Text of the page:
What a great meeting we had at the library last week, which included a panel of guest speakers: Lieutenant Donny Dotson of the Brookings Police Department, Angela McSwain of Curry County Animal Control, and Brookings’ own “walking, waving man” Ira Tozer.

We learned a lot about responsible pet ownership, and ways we can get the word out to help our community be better informed, and keep animals safe.

See you at Ray’s Food Place, Saturday from noon to 3 p.m.

Cathy Cato

Brookings

 

Thank you for saving our home

Editor:

We would like to thank all those who came to help stop the fire at our place on Sept.1  in Pistol River 

Thank you (to) all the Firemen who helped save our home. God bless you all!  

Mark and Jill Spurgeon

Pistol River


A caricature is just a caricature

Editor:

After reading certain letters to the editor I would like to exercise my constitutional rights to free speech by voicing my opinion on the supposedly racist political cartoon by Mr. Chuck Therrien.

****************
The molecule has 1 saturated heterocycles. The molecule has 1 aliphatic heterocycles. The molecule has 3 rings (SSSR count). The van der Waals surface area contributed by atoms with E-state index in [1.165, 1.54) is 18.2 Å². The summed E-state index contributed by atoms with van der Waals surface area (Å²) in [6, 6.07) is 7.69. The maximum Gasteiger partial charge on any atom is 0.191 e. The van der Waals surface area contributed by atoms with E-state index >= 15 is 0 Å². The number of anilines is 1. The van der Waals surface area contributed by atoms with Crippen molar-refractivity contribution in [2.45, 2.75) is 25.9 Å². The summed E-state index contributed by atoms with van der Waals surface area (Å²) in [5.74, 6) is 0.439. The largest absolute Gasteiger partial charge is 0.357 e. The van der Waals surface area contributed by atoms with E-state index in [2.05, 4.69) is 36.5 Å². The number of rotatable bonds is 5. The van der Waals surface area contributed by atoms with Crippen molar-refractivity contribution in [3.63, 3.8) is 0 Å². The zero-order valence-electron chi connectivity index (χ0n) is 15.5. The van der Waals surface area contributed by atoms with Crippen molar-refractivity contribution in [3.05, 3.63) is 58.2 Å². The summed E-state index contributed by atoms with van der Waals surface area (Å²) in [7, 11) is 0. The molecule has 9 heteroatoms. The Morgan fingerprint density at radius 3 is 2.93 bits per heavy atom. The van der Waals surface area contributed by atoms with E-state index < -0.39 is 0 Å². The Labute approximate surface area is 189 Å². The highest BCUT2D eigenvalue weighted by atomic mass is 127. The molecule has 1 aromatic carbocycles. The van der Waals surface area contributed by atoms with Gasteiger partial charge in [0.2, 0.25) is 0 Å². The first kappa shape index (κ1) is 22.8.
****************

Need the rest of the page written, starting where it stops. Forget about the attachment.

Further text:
Fundamentally any political cartoon is a caricature of either a person, a cultural group, or simply the intangible thing known as an “idea.” Just to be clear so that there is no confusion on some individuals’ part, the definition of caricature according to the dictionary is “representation, especially pictorial, in which the subject’s distinctive features, or peculiarities are deliberately exaggerated or distorted to produce a comic or grotesque effect.” As such any political cartoon’s message is solely left in the hands of the individual interpreting it.

I personally in no way found the caricature of President Obama either racist nor offensive. But certain people seem to be using their political orientation, with the subject of racism as a crutch, to immaturely assault those who do not deserve it, due to their own personal bias. This is pathetically childish, and in my opinion the most disgusting and bigoted thing here is the blatant bullying being done.

My last words of this letter goes specifically to the Pilot and their staff, I applaud your lack of bias in the letters you publish. However I find it shameful at times how easily you cow to the words of people who distinctly leave the impression they believe they are of a higher caste than the rest of us.

Matthew Carpenter

Brookings


Many help rock WEB efforts

Editor:

WEB rocks!

I would like to start off this letter in thanking all of the parents and guardians that took the time out of their day to make sure their sixth- grade student attended the WEB Orientation Day.